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Keidel: Giants Feeling Big Blues

By Jason Keidel
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For all the talk, the New York Giants had appallingly little walk. They crawled onto the shores of the Gulf Coast under heavy fire from Drew Brees and retreated back to sea. Big Blue lost in the Big Easy, if you will.

Last night's game in New Orleans was over at halftime, after the Saints came marching for 354 yards in 30 minutes – a feat nearly unfathomable against any NFL team, much less one allegedly as formidable as the Giants' defense.

Brees could have dined on his favorite Cajun cuisine while scanning the Giants' secondary; he dropped back 25 times in the first half and was touched just twice. They made four trips to the red zone and scored seven points on three of them.

Even Ron Jaworski and Jon Gruden noticed the lack of emotion on the Big Blue sideline, the dearth of determination from a squad that has squabbled all year without letting the anger out on the enemy – at least not since they stunned New England, which feels like years ago.

For all of Justin Tuck's bold assertions about must-win games, he was seen standing solemnly on the sideline in the second half, chewing on his mouthpiece. And by the time Brandon Jacobs ran the ball as hard as he ran his mouth, it was too late. (Can someone explain Jacobs's violent touchdown celebration in the third quarter, with his team losing? Perhaps he channeled his little Stevie Johnson.)

There will be a lot of calls for Tom Coughlin's vocational head after last night's horror film session. If Coughlin gets credit for 2007, then he should get some heat for the beating his defense took last night. Sure, Tuck and Boley are hurt, but name a d-line or secondary sans injury to important personnel? My beloved black & gold are worried that Troy Polamalu doesn't know what year we're in, much less the date and time.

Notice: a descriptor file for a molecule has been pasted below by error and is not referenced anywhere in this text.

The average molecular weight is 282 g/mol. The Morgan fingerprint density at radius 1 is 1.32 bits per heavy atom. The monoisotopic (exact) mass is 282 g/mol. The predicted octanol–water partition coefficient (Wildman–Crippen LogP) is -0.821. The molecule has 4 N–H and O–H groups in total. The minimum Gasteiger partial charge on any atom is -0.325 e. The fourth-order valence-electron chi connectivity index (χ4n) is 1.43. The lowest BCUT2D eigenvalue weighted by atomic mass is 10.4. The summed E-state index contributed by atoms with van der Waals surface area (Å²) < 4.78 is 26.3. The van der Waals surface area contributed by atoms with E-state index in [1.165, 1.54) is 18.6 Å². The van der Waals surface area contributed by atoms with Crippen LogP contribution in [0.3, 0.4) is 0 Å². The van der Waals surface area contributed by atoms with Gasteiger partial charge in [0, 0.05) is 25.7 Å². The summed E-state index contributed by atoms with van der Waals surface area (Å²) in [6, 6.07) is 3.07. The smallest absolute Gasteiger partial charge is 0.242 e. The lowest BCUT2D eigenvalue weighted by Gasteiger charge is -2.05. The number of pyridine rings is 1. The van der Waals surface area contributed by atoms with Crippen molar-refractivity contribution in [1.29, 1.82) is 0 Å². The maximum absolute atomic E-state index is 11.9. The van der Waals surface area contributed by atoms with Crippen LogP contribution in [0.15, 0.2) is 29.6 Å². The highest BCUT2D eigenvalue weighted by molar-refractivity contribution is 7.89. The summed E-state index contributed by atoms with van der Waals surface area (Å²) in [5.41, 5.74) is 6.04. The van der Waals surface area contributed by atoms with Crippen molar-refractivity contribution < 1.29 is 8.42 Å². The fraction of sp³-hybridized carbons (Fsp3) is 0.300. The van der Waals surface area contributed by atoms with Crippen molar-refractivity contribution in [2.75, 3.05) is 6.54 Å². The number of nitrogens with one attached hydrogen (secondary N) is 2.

The Giants' defense didn't even try, and that must fall on the coach. Whether the Giants complete the collapse and Coughlin keeps his job is beyond my pay grade. But we know the answers will come after the next five games.

The only reason we can't put a postmortem on the morbid Giants (6-5) now is they have two contests left against division-leading Dallas (7-4). (And does anyone have that much confidence in the Cowboys?) Oddly, it seems the Giants have a better shot at winning the NFC East (where they trail one team by one game) than a wild card spot (where they trail three teams by one game).

Now, in reward for this putrid performance, the Giants get Galactus on Sunday. Aaron Rodgers and his undefeated Packers will have no sympathy and, with all due respect to Brees, Rodgers is residing in his own realm. The Giants will pray for rain, wind, and a rabid pass rush from a recently silent squad.

The Giants played their tails off against an undefeated team in 2007, which sparked a Super Bowl run. With just as many jobs on the line, the Giants have a chance to do the same this Sunday, at home. If the Giants care about their coach, they'll do their Sunday best to be a bad host.

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